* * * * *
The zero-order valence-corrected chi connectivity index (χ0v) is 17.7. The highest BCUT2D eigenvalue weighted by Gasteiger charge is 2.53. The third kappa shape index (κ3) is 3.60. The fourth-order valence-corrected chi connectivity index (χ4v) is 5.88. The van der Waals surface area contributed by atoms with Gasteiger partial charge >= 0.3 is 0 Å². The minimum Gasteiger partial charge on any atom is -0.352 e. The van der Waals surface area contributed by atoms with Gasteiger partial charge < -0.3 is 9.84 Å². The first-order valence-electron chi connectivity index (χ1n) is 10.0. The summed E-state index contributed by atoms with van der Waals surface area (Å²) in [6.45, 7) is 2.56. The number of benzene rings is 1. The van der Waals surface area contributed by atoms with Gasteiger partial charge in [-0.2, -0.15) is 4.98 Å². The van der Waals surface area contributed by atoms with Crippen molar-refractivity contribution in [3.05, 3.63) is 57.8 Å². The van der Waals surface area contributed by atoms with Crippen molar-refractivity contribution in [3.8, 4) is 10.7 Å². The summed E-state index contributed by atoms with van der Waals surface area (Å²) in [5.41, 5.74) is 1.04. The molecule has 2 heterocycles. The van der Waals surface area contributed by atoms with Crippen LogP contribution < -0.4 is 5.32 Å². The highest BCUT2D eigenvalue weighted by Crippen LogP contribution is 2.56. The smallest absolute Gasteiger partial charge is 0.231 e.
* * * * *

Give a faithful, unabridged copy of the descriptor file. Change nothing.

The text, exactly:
The zero-order valence-corrected chi connectivity index (χ0v) is 17.7. The highest BCUT2D eigenvalue weighted by Gasteiger charge is 2.53. The third kappa shape index (κ3) is 3.60. The fourth-order valence-corrected chi connectivity index (χ4v) is 5.88. The van der Waals surface area contributed by atoms with Gasteiger partial charge >= 0.3 is 0 Å². The minimum Gasteiger partial charge on any atom is -0.352 e. The van der Waals surface area contributed by atoms with Gasteiger partial charge < -0.3 is 9.84 Å². The first-order valence-electron chi connectivity index (χ1n) is 10.0. The summed E-state index contributed by atoms with van der Waals surface area (Å²) in [6.45, 7) is 2.56. The number of benzene rings is 1. The van der Waals surface area contributed by atoms with Gasteiger partial charge in [-0.2, -0.15) is 4.98 Å². The van der Waals surface area contributed by atoms with Crippen molar-refractivity contribution in [3.05, 3.63) is 57.8 Å². The van der Waals surface area contributed by atoms with Crippen molar-refractivity contribution in [3.8, 4) is 10.7 Å². The summed E-state index contributed by atoms with van der Waals surface area (Å²) in [5.41, 5.74) is 1.04. The molecule has 2 heterocycles. The van der Waals surface area contributed by atoms with Crippen LogP contribution < -0.4 is 5.32 Å². The highest BCUT2D eigenvalue weighted by Crippen LogP contribution is 2.56. The smallest absolute Gasteiger partial charge is 0.231 e.